Post Classifieds

Stop messing with NASCAR qualifyers

By Devin Poslusny
On March 18, 2019

Reporter’s notes:

A) The term draft or drafting refers to when two or more cars open a hole in the air allowing for cars further in the line/group to travel faster with less throttle.

B) NASCAR’s group qualifying consists of three rounds. Round 1, all cars qualify and the top 24 fastest cars advance to round 2. Then after round 2, the top 12 fastest cars advance to round 3 to fight for the number one starting spot for the race.

In 2019, NASCAR debuted a new aero package that was intended to tighten up the racing on the track. And so far, it seems to be working.

But what NASCAR didn’t think of is how this would affect the qualifying.

A couple years ago, NASCAR implemented group qualifying, doing away with the single car qualifying format.

Except, when the new qualifying format came out, NASCAR realized at the bigger tracks like Daytona and Talladega, the draft played a HUGE ROLE! It became a situation where nobody wanted to lead the group of cars while qualifying because they were automatically the slowest car, the fastest car was the last car in the line.

The solution NASCAR came up with was to have single car qualifying at those bigger tracks like they had done for years.

NASCAR didn’t change the group qualifying format at any other track because the draft didn’t play a factor – until this year.

With the bigger downforce package NASCAR put out this season, the tracks that are a mile and a half or bigger are allowing for more drafting, which is causing issues during qualifying.

Of the first five races in the 2019 schedule, only four have used the group qualifying format (the Daytona 500, race one on the schedule, uses single-car qualifying). Three of the tracks were a mile and a half or bigger, and with each qualifying session we saw this issue getting bigger and bigger.

The issue is that in the final round of group qualifying, the 12 final cars who are fighting for the number one starting spot, wait on the end of pit road until the absolute LAST minute to go out and race back to the start-finish line to start one single lap.

No issue right? Well when they raced in Las Vegas, the group of 12 cars raced against the clock, and when the NASCAR race director came over the radios and said “session complete in 3...2...1…,” three of the 12 cars weren’t allowed to start their laps because they didn’t beat the clock.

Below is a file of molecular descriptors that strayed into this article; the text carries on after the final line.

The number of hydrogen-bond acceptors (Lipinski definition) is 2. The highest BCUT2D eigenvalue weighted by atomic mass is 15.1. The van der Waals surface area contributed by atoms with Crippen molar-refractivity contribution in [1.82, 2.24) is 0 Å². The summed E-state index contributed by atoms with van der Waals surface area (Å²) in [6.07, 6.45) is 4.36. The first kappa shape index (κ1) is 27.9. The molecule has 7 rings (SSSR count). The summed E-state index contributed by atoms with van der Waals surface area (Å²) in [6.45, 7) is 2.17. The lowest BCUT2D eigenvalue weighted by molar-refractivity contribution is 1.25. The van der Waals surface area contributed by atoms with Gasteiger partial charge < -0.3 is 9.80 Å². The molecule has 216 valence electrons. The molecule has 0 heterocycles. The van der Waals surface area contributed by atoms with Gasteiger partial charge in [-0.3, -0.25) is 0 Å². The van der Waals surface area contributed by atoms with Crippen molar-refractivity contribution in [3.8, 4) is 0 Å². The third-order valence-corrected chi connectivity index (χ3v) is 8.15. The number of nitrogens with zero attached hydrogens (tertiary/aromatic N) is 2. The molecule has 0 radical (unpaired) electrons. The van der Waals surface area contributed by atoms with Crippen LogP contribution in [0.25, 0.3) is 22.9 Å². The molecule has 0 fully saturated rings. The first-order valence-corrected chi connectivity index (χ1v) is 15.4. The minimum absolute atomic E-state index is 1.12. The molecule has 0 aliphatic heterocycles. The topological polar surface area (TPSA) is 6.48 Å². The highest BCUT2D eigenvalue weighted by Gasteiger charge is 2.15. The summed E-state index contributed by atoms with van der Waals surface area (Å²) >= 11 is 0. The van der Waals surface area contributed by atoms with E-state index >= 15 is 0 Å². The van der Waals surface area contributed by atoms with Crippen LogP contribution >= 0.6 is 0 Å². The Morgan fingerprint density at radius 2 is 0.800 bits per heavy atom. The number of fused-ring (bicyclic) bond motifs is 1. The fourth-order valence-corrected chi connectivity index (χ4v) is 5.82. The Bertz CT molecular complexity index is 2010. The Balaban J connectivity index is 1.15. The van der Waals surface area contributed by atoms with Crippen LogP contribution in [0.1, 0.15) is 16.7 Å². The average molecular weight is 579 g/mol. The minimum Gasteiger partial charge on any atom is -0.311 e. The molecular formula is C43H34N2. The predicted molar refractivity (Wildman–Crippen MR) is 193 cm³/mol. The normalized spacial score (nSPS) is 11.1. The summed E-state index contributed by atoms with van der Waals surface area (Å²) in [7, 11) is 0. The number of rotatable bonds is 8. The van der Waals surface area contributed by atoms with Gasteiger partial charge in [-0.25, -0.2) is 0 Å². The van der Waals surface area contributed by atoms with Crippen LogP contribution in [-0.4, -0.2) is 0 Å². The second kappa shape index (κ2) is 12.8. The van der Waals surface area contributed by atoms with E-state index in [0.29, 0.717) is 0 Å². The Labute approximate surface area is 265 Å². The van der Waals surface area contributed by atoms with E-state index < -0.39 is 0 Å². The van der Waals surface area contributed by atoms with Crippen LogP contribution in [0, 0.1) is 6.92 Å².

Well that was just the beginning. This past weekend, NASCAR raced in California. That final round of qualifying, none of the 12 cars made it back to the start/finish line to start their one lap. In this case, NASCAR had to set positions 1-12 off the lap times posted in round 2.

NASCAR was upset and disappointed.

But, not for anyone except…

The fans.

Long story short, NASCAR expects the drivers and teams to put on an exciting show for the fans to enjoy. And honestly, watching 12 drivers duel it out for one lap to determine the first starting position is a lot more exciting than watching one car...at...a...time...zzzzzz

NASCAR wants to fix this, but how?

The idea that EVERY fan is hoping DOES NOT happen is the reinstate single car qualifying.

NASCAR threw out the idea of anyone who doesn’t put down a timed lap, automatically starts in the back of the field. So with what happened this past weekend, the driver who qualified 13th in round 2, would have automatically took the number 1 spot and the 12 drivers that didn’t qualify would make up positions 28-40.

My opinion? Well, in a general sense, NASCAR needs to step back and stop making rules and trying to “fix” the sport. Leave it alone, and let it grow from where it is right now. Obviously, the 11 teams that started 2-12 this past weekend won’t let that happen again. And every other team is thinking “wow, let’s never screw up that much that we don’t even have a chance for the top spot.” So before NASCAR comes in and “fixes” the issues, let’s see what the teams do first.

If NASCAR must step it, then implement the starting from the rear rule. That will push the teams to get out on track and give the fans a show.

Here’s my closing thoughts as well as my message to NASCAR: lay off rewriting the rule book every chance you get. Make rules and leave them be. If you need to change anything, wait until the season is over unless it’s about safety. Fans don’t like change, especially since even the media members who eat, sleep and breath this sport have no idea what is happening. That’s why this sport is dying.

Just my thoughts, see you all in a couple weeks.

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